Navajo Nation Taxes Junk Food
Determined to reduce obesity and help people eat better, the Navajo Nation this month implemented a tax on junk food, which will apply to food sold in its 100 convenience stores, as well as in its fast food outlets, restaurants and all 10 of the reservation’s grocery stores.
Officially named the Healthy Diné Nation Act (pdf), the two-cent tax on junk food now applies throughout the Navajo Nation, a community of about 250,000 people populating a 27,000-square-mile expanse of land stretching across parts of Utah, Arizona and New Mexico. The tax will be added to anything deemed to have “minimal to no nutritional value,” which is expected to include to all desserts, sodas, chips, and fried foods.
Tribal leaders and tax supporters said the change was necessary to curb obesity rates, which are three times the national average among Navajos. In addition, about 30% of Navajos suffer from diabetes or are pre-diabetic.
The junk food tax, described as the first of its kind in the United States, comes to a community where up to 90% of the grocery stores’ inventory qualifies as junk food. In fact, the U.S. Department of Agriculture has described the entire Navajo Nation a “food desert” because of the lack of healthy foods, according to National Public Radio.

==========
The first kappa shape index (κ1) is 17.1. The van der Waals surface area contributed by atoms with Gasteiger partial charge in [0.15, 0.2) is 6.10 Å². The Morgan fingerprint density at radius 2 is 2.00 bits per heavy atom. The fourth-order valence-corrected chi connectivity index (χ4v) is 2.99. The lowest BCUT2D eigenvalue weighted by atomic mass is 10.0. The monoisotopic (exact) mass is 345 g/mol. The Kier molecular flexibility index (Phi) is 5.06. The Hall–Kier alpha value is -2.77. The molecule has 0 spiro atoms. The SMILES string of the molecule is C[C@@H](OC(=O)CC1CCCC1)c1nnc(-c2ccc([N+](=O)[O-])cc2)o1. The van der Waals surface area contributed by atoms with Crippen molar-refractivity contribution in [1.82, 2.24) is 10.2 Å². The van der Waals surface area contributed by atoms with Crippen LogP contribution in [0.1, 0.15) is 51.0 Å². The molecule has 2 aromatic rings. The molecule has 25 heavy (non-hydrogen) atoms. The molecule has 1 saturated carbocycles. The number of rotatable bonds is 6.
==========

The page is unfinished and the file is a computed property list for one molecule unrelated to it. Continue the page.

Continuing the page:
More than half of the Navajo Nation’s residents drive up to 240 miles round trip, well off the reservation, just to get to a grocery store that sells fresh fruits and vegetables. The tribe has given its citizens an incentive to do more of that by eliminating a 5% tax on those healthier foods. It’s also hoped that move might make freshly grown product become more available to outlets within the reservation.
The tax, which is scheduled to expire in 2010, is expected to generate between $1 million and $3 million a year. That revenue is earmarked to help fund a variety of farm initiatives on the reservation.
- Danny Biederman, Noel Brinkerhoff
To Learn More:
The Navajo Nation's Tax On Junk Food Splits Reservation (by Laurel Morales, National Public Radio)
A Junk Food Tax in a Food Desert: Navajo Nation Tries to Curb Unhealthy Snacking (by Alysa Landry, Indian Country)
Navajos Fight Their Food Desert With Junk Food And Soda Taxes (by Eliza Barclay, National Public Radio)
The Navajo Nation Will Soon Have the Country's First-Ever Junk-Food Tax (Leilani Clark, Mother Jones)
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